Anything above Mach 5 is classed as hypersonic.
That follows India’s work on the potentially nuclear capable Brahmos II hypersonic missile and China’s reported test of a nuclear missile on October 16.
Are we in a new Cold War?
Renewed nuclear weapon development follows the collapse of the 1987 Intermediate-Range Nuclear Forces (INF) treaty in 2019, after the US and Nato accused Russia of multiple breaches.
INF — which mainly focused on controlling the range of nuclear weapons — was credited with the first big reduction in nuclear arms, paving the way for more treaties including New Start, which limits US and Russian active warheads at 1,550 each from a combined Cold War peak of 70,000.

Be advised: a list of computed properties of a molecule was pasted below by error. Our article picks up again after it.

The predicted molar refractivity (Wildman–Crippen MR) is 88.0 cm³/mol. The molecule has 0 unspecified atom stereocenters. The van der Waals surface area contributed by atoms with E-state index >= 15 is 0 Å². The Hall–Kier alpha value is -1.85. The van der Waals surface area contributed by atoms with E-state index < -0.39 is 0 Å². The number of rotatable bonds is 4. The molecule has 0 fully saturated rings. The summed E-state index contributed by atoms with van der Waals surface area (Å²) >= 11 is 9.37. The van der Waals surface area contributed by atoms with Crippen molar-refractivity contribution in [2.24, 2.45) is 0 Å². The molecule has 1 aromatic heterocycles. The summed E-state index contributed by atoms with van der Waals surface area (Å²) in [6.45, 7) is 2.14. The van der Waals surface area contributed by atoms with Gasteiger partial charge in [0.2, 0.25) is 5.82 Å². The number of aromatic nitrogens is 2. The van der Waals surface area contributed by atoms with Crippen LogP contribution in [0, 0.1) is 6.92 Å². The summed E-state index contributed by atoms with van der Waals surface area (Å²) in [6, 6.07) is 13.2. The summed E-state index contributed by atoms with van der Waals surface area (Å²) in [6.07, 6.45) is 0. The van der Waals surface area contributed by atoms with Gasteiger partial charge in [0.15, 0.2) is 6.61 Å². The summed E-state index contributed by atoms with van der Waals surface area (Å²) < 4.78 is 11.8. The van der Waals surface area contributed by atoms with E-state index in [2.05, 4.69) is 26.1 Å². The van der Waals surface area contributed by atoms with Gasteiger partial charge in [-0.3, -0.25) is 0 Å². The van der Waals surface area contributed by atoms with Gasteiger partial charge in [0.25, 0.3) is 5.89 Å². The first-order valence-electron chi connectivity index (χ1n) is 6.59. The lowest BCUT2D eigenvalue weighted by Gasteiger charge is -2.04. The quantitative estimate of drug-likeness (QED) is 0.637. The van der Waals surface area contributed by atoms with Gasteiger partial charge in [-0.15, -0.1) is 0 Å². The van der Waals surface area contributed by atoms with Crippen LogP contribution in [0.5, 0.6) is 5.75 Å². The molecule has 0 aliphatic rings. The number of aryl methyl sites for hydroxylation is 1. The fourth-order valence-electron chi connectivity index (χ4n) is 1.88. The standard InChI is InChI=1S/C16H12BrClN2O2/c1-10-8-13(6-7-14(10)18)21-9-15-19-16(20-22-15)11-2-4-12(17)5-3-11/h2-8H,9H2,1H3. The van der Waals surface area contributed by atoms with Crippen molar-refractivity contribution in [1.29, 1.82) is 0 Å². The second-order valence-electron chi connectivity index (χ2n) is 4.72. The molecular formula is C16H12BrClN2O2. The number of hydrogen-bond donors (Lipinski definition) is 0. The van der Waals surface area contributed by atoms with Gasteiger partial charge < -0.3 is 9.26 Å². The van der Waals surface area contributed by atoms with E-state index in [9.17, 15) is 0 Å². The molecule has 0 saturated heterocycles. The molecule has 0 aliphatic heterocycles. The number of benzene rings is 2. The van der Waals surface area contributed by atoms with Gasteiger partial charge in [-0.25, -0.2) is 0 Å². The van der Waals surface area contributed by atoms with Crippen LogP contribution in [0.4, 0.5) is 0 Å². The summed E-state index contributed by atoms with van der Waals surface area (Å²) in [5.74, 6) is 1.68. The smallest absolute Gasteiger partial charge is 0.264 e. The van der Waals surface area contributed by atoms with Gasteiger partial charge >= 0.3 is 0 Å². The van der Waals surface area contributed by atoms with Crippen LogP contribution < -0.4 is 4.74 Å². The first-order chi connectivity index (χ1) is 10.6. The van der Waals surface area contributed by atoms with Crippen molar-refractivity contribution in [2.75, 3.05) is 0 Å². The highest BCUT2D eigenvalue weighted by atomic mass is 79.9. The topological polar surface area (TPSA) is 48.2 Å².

Moscow and Washington are already working on a successor agreement to New Start, which is due to expire in 2026. But more tension lies ahead: on November 23, Russian Defence Minister Sergei Shoigu said that US aircraft had been practicing a nuclear attack on Russia.
In December 2019, Russia announced that its Avangard nuclear missile was operational, capable of flying on an unpredictable path after re-entering the earth’s atmosphere and detaching from a rocket at Mach 20.
The weapon “would be counted under New Start automatically”, said Michael Klare, senior visiting fellow at the Arms Control Association.
“China and Russia appear to be seeking a relatively small number of long-range, nuclear-armed hypersonic weapons that can be used to evade US anti-missile defences,” Mr Klare told The National.
Unlike traditional ballistic missiles which travel on a fixed arc through the upper atmosphere, hypersonic weapons travel closer to the contours of the Earth, below the point where early warning radars could easily detect them.